Why The Magnificent Mile’s 900 North Michigan Mall Is Booming


Then, in April, New York-based Brookfield Property Partners sold its stake in Water Tower Place to its lender, MetLife, in recognition that the mall was worth less than the debt owed on the property.

Going around both malls will take time and money. Their verticality adds to the challenge: while it makes sense to have multiple floors of retail space in a city where land is scarce and expensive, persuading shoppers to climb multiple escalators to find a store has always been a challenge. It’s only gotten harder with the rise of online shopping, which has made shoppers value convenience even more.

Brokers say North Michigan Avenue suffers from an overabundance of vertical commercial space, predicting owners of North Bridge and Water Tower will reallocate some of their upper-floor space to other uses, including entertainment .

JMB doesn’t have to think about it for now. The company spent $52 million on a major renovation at 900 North in 2018 that is now paying dividends.

Figures from Placer.ai, an analytics firm that tracks pedestrian traffic in malls using location data from mobile devices, confirm that the mall fared better than either North Bridge or Water Tower. In the first seven months of the year, foot traffic at 900 North is down 17.4% from the same time in 2020. But it’s down 33.4% at North Bridge and 49.9 % at Water Tower.

The 900 North Michigan mall caters to a more affluent clientele than other Mag Mile malls, an advantage in today’s market. Luxury retailers have prospered for the past couple of years or so, while many mid-size stores have struggled. Chains like Banana Republic, Riley Rose and Abercrombie & Fitch, for example, have closed stores in Water Tower. The mall is now only 46% occupied, according to Cushman & Wakefield.

Many luxury tenants, including Cartier and Chanel, have since left the Mag Mile for Oak Street, which has flourished over the past two years. Being just a block from Oak Street is another perk for 900 North, close enough to attract high-end shoppers who seem oblivious to inflation and recession fears. Luxury retailers like the location because they can rent space for less than they would pay for storefront space on Oak or Rush streets, says broker Luke Molloy, the office’s senior vice president. of Chicago from CBRE.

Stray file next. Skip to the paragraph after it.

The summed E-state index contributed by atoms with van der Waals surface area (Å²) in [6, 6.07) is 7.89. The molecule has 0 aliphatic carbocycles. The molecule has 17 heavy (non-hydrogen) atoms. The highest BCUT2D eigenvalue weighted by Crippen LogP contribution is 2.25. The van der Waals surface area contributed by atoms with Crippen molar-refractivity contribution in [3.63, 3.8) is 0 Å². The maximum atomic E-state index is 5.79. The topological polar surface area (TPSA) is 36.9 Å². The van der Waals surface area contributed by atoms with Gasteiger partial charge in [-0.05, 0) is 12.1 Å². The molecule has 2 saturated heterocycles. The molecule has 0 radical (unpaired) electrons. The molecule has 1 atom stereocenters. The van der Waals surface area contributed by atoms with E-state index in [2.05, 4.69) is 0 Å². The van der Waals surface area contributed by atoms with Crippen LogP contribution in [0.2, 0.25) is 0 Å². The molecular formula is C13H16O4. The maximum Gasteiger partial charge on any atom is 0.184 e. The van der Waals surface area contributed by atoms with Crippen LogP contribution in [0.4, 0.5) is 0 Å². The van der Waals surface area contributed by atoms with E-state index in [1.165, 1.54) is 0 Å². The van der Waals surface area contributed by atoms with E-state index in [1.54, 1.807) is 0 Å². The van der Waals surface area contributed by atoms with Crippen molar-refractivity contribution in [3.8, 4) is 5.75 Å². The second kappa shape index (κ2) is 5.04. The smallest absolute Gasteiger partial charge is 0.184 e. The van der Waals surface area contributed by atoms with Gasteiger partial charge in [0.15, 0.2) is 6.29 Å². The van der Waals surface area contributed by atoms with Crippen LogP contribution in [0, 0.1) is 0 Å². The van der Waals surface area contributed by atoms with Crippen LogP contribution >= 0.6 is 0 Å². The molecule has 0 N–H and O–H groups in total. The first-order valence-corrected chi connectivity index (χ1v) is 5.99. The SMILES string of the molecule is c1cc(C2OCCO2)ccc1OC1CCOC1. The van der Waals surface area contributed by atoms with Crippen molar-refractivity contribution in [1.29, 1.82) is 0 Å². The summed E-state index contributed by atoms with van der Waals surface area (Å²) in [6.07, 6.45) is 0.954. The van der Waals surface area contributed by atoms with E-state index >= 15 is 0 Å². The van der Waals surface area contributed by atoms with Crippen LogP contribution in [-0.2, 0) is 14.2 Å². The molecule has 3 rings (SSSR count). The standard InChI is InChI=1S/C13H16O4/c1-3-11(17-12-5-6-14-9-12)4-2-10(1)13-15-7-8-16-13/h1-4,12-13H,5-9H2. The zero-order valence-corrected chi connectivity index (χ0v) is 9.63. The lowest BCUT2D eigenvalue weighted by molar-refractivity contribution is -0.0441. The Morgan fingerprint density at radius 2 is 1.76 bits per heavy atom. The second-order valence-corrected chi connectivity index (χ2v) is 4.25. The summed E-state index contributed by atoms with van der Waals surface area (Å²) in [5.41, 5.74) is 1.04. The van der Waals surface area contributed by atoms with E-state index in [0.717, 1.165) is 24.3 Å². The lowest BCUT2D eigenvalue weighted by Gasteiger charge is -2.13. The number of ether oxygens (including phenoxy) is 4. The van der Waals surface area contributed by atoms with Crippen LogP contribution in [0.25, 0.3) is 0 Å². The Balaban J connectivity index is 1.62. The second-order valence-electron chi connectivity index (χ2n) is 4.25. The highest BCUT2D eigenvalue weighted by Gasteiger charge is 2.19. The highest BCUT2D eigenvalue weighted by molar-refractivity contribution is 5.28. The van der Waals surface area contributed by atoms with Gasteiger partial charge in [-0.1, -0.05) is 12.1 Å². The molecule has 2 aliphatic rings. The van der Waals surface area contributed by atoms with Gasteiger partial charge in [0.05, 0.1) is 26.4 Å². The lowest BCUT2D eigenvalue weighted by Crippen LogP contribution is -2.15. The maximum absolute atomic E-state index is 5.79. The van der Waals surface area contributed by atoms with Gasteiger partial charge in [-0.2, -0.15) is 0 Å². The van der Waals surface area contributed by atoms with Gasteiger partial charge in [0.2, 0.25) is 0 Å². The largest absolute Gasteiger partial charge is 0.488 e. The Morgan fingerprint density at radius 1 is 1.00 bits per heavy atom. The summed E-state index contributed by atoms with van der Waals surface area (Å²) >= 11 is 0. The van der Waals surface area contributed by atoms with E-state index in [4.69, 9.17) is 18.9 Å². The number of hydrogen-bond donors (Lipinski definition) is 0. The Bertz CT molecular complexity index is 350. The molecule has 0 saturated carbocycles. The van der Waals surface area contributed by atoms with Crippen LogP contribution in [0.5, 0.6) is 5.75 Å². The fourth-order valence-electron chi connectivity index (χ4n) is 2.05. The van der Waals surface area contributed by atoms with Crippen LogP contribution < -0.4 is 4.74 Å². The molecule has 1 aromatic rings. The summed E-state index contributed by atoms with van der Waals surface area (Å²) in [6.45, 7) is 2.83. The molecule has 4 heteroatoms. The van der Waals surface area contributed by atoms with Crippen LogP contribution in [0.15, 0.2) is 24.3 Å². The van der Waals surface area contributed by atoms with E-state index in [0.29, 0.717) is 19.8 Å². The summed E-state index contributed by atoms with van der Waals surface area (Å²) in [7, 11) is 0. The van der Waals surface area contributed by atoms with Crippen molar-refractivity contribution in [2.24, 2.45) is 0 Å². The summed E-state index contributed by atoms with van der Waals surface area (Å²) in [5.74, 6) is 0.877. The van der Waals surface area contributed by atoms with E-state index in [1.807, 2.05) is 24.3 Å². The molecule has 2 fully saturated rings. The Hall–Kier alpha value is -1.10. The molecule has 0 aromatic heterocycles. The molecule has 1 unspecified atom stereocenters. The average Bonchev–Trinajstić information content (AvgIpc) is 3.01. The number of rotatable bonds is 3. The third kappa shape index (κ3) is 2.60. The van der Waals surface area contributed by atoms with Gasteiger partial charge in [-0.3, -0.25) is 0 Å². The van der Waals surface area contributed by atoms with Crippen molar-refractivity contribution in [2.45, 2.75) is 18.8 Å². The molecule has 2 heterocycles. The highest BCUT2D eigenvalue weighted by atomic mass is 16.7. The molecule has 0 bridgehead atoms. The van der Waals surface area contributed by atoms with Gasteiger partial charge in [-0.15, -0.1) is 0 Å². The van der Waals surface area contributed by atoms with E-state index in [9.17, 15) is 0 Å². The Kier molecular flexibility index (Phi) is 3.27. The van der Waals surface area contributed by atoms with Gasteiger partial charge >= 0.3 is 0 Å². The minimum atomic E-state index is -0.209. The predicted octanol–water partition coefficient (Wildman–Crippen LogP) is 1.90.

“It’s a much cheaper Gold Coast option – you get access to the same customers,” he says.

More luxury retailers mean higher sales per square foot, a key figure that factors in how much rent a tenant can afford. Excluding Bloomingdale’s, retailers on 900 North saw sales of $890 per square foot, down from $820 in 2020, according to brokerage Greg Kirsch, executive managing director of Cushman & Wakefield’s Chicago office. Water Tower sales per square foot totaled $609 before the pandemic, he said.

Unlike Water Tower, which lost Macy’s in 2021, 900 North also enjoyed a healthy department store. Bloomingdale’s expanded in 2020, when it closed a separate home furnishings store in the Medinah Temple in River North and created a new home goods department at 900 North.

The move “was huge,” Meara said, increasing traffic in the mall and allowing JMB to rent space nearby to tenants in complementary properties, like Scandia Down. “You get a lot more cross-shopping.”

JMB has also made a deliberate effort to attract tenants who cater to locals rather than visitors. In addition to Equinox, the 900 North Michigan mall includes a Tricoci Salon & Spa, a tailor, and a music school. The focus on the neighborhood was a key reason Janet Mandell, a boutique that leases luxury clothing brands, leased 7,100 square feet of space on the 6th floor of the mall which will open this fall.

“It’s more community-based, whereas Water Tower and North Bridge are more touristy,” says owner Janet Mandell.

The mall can also attract the kind of affluent, social clientele she’s trying to reach: It costs between $500 and $1,000 to rent a dress and matching pair of shoes from her shop.

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